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If you ask the devops team running a SaaS service about the biggest weakness in their current production infrastructure, chances are they’ll tell you “monitoring and logging”. When the pressure to deliver is high on a devops team, as with any team, projects that do not directly contribute to serving stakeholders are put on hold, ergo the previous answer.

That means that the organisation’s security team is, at worst, flying blind, and at best, going through hoops and loops to get their job done.

New logs, new problems

This was the situation I was in recently. I was working on adding a new security solution to the SaaS delivery infrastructure that my colleagues and I maintain. This solution could only dump its logs to S3 buckets, and I needed a way to transfer those logs to the log analysis platform.

If that was Splunk, I’d have used Splunk’s AWS add-on, as mentioned in a previous blog post. In this instance, it was an Elasticsearch deployment running on Elastic Cloud, and the devops team did not have a plug & play integration for this use case.

So once again, I had to come up with my own pipeline.

How not to fly blind

Filebeat

Elastic only recently (october 2019) rolled out “native” S3 log ingestion thanks to Filebeat, and they’ve written a great blog post about it. Going down this route would require me to set up a dedicated Filebeat on some kind of permanent compute resource. I could either run it in an EC2 instance, or as a container in an orchestrated cluster, Kubernetes for instance.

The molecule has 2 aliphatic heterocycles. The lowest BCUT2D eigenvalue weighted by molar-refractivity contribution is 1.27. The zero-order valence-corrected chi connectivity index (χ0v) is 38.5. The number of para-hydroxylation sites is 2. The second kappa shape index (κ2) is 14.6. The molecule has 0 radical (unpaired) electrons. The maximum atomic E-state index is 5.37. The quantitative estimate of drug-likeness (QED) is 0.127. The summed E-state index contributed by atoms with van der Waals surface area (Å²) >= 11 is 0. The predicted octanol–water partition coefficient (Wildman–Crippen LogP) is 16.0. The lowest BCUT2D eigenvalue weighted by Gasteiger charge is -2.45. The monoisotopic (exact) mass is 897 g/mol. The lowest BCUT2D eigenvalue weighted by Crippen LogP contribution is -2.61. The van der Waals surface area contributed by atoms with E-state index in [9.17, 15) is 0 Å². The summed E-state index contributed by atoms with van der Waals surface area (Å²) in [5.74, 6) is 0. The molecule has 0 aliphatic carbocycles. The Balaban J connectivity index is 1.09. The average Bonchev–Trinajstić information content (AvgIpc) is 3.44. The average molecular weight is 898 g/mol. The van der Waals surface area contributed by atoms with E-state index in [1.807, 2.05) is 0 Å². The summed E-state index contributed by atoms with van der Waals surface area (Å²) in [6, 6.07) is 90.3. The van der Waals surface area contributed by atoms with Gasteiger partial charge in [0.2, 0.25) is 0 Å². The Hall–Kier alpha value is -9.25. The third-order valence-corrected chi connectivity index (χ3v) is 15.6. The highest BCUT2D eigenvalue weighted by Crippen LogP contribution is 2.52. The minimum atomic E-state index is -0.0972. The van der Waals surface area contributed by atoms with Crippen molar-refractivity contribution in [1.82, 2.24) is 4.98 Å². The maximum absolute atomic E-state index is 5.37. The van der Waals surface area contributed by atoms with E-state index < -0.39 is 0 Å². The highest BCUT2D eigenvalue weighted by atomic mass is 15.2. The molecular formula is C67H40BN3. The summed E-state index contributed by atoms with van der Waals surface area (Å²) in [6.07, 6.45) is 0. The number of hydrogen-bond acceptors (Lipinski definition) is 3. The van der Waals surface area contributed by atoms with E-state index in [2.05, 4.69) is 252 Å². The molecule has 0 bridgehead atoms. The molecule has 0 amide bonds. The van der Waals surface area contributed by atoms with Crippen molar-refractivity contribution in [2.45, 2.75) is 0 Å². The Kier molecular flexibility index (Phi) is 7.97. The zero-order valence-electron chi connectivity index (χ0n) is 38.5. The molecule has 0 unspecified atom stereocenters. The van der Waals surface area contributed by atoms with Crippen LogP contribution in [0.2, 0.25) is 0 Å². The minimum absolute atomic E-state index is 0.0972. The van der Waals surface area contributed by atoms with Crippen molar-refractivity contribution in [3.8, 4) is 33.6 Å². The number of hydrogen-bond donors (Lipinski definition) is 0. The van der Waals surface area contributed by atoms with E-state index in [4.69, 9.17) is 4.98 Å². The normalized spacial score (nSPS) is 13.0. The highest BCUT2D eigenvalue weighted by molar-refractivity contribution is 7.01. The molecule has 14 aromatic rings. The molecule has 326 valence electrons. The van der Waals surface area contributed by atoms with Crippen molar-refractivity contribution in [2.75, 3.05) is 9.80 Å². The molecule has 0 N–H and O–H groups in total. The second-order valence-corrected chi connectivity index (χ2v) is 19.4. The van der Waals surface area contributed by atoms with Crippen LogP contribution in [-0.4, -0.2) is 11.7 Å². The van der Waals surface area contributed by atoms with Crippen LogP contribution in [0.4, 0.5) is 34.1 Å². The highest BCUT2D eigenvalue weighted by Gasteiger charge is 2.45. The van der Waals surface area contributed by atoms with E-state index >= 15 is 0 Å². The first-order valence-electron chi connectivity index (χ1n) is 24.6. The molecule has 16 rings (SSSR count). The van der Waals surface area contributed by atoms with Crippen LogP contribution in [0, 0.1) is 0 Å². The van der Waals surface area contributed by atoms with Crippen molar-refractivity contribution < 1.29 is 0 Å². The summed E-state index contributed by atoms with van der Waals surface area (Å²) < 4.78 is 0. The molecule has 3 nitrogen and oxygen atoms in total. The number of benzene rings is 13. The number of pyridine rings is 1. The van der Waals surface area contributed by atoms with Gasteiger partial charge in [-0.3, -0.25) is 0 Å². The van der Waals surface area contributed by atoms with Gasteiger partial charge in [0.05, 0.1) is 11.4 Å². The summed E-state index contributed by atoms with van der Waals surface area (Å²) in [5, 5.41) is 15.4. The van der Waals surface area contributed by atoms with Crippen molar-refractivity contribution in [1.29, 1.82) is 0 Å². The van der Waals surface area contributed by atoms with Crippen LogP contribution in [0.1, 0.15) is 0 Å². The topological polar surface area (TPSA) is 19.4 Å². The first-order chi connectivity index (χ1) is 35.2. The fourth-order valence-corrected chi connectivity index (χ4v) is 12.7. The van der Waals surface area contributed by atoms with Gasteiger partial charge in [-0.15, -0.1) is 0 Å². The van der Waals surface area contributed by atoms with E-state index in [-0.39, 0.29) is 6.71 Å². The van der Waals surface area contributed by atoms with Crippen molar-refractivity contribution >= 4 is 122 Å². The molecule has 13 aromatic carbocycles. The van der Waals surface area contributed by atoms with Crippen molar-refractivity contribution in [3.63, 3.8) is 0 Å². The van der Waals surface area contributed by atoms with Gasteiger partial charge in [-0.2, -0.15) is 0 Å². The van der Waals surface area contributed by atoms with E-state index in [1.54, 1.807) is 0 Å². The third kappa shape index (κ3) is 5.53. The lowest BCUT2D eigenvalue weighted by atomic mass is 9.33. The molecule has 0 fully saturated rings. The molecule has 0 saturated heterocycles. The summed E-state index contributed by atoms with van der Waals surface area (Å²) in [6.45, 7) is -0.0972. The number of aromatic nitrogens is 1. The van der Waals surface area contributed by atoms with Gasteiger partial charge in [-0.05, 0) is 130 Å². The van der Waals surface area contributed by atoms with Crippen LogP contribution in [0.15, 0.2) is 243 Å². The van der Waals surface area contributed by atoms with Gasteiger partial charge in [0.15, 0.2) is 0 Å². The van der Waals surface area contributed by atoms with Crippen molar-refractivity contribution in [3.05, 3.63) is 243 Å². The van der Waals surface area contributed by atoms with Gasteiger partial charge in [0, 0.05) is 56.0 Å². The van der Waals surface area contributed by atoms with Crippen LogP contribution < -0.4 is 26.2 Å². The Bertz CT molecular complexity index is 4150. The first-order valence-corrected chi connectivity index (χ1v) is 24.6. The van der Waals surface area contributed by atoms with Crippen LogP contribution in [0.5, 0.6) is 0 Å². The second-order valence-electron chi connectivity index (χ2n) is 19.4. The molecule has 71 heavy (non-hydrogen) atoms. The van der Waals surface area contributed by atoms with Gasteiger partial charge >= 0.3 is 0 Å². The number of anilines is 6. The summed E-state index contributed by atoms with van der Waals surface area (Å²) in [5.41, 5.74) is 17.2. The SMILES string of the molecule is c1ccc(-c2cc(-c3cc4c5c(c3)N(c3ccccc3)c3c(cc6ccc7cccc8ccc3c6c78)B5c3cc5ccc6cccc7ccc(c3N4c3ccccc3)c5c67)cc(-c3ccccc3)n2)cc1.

Using an EC2 VM means we’d have another “pet” machine to monitor and update. Pet setup and pet upkeep are expensive. No pets then.

If I wanted to set up Filebeat in a Kubernetes cluster, I’d have to use either a ReplicaSet or a DaemonSet to ensure/increase the probability there’s at least one available pod to do the job. That would definitely be a much shrewder use of compute resources. But these pods could go on for hours without having to process a single log file, simply because the security service does not produce many of them during off peak hours, so we have to think again.

Lambdas

Enter Lambdas. For this particular case, a Lambda made more sense to me simply because it consumed compute resources only when necessary, and because it was relatively quick to set up.